Most of us turned in. Ed, on his way to torpedo heaven, heard a crew man scuttlebutting. “We’ve already made contact with sixteen submarines, I tell you. Big babies…they had swastikas in their conning towers too – but we dodged them. A tin fish missed us by inches.”

“You get thirty days’ leave if you get torpedoed,” confirmed the other in a Texas drawl. “I haven’t had leave for a hell of a time.”

In torpedo heaven one of the pilots was sitting on his bunk contentedly playing with his shark knife.

Someone was snoring like a bull horn.

What morale!



The historian in me finds this November 14, 2008 Time cover disturbing and slightly creepy.

Death Parts United Hearts

I wrote this miniscule essay for work and it’s never seen the light of day. Let me know what you think:

Are you wearing a ring at this moment? What kind of ring is it? If you think about it, rings are inherently symbolic. For the MIT graduate, the distinctive square beaver ring announces long hours over mathematical equations. The diamond crusted “bling” of a super bowl ring declares dedication on the gridiron. Wedding rings symbolize that the wearer is committed to another.

Typical 18th Century Ring

Typical 18th Century Mourning Ring

Are you wearing a mourning ring? Never heard of one? They reached popularity in the late 18th century to remember the deceased. Does your wedding ring have an inscription? For these rings phrases like “Love conquers all,” “My heart is yours,” and “Forever and always” are the most popular. Mourning rings bore inscriptions such as, “Death parts united hearts,” and “Death conquers all.” These rings were made of gold and enameled in black. Decorated with coffins, sometimes the ring held a framed lock of the deceased.

Historic New England.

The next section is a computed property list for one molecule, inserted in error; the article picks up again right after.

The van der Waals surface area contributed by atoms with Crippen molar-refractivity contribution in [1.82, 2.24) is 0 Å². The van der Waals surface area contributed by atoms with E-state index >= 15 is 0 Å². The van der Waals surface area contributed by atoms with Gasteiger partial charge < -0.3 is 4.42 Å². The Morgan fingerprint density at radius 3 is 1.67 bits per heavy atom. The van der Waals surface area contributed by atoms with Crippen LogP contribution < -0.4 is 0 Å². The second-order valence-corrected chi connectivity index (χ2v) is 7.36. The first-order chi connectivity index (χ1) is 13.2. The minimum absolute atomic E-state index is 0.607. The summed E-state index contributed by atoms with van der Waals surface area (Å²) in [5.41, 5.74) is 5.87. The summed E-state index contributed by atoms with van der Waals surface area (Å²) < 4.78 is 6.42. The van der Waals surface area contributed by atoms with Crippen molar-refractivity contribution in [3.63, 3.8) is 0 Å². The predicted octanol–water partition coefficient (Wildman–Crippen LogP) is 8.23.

English or American, 1782. Source: Historic New England.

Similar to wedding rings, jewelry makers kept mourning rings in stock. When bought, the name or initials of the deceased and date of death were engraved. Letters were sent to distant friends and relations to buy a ring and send the bill to them. It is typical to read old diaries and come across accounts such as, “Made a ring at the funeral,” or “Lost a ring [by not attending].”

The usual dilemma of our 18th century ancestors was what to do with all the rings they accumulated over the years. The custom had become so overdone that by 1741 the Massachusetts provincial government outlawed the giving of mourning rings, “upon penalty of 50 pounds.” The typical solution may have been to throw out or melt down the rings for money because finding historic mourning rings on the market today is quite rare.

Bakelite, 1940s

Bakelite, 1940s

Though the practice of wearing mourning rings is not common in contemporary America, it is not extinct. Bakelite mourning rings were produced in the 1940s which included a photo of the deceased. Rings were created to memorialize the New York City firefighters lost on 911.

It’s true that mourning rings are an artifact of a time when death struck frequently and coping with such an unrelenting reality was needed. Perhaps these rings are a necessary expedient in today’s culture. When the popular notion is to “get on” with life, such a portable reminder of a lost loved one may help the grieving do just that.